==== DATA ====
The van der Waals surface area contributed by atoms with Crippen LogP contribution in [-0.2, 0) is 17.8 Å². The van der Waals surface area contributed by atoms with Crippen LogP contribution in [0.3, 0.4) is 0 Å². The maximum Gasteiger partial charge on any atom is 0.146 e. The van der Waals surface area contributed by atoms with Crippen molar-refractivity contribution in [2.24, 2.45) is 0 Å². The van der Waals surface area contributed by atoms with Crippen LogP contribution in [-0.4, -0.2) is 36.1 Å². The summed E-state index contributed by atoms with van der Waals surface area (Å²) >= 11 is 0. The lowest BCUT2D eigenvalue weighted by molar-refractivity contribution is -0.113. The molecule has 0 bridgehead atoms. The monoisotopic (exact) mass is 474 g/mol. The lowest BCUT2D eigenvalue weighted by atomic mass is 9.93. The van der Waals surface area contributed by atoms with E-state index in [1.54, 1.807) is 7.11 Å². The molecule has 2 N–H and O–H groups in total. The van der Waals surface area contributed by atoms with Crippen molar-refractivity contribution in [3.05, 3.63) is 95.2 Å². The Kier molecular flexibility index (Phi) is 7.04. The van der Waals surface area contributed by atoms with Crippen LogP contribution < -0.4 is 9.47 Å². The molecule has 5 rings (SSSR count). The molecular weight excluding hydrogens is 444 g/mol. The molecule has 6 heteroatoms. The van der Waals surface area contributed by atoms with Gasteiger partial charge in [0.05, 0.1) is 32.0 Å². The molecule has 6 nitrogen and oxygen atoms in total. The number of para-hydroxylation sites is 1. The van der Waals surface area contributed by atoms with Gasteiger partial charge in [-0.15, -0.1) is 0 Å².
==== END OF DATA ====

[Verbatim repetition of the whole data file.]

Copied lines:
The van der Waals surface area contributed by atoms with Crippen LogP contribution in [-0.2, 0) is 17.8 Å². The van der Waals surface area contributed by atoms with Crippen LogP contribution in [0.3, 0.4) is 0 Å². The maximum Gasteiger partial charge on any atom is 0.146 e. The van der Waals surface area contributed by atoms with Crippen molar-refractivity contribution in [2.24, 2.45) is 0 Å². The van der Waals surface area contributed by atoms with Crippen LogP contribution in [-0.4, -0.2) is 36.1 Å². The summed E-state index contributed by atoms with van der Waals surface area (Å²) >= 11 is 0. The lowest BCUT2D eigenvalue weighted by molar-refractivity contribution is -0.113. The molecule has 0 bridgehead atoms. The monoisotopic (exact) mass is 474 g/mol. The lowest BCUT2D eigenvalue weighted by atomic mass is 9.93. The van der Waals surface area contributed by atoms with E-state index in [1.54, 1.807) is 7.11 Å². The molecule has 2 N–H and O–H groups in total. The van der Waals surface area contributed by atoms with Crippen molar-refractivity contribution in [3.05, 3.63) is 95.2 Å². The Kier molecular flexibility index (Phi) is 7.04. The van der Waals surface area contributed by atoms with Crippen LogP contribution < -0.4 is 9.47 Å². The molecule has 5 rings (SSSR count). The molecular weight excluding hydrogens is 444 g/mol. The molecule has 6 heteroatoms. The van der Waals surface area contributed by atoms with Gasteiger partial charge in [0.05, 0.1) is 32.0 Å². The molecule has 6 nitrogen and oxygen atoms in total. The number of para-hydroxylation sites is 1. The van der Waals surface area contributed by atoms with Gasteiger partial charge in [-0.15, -0.1) is 0 Å².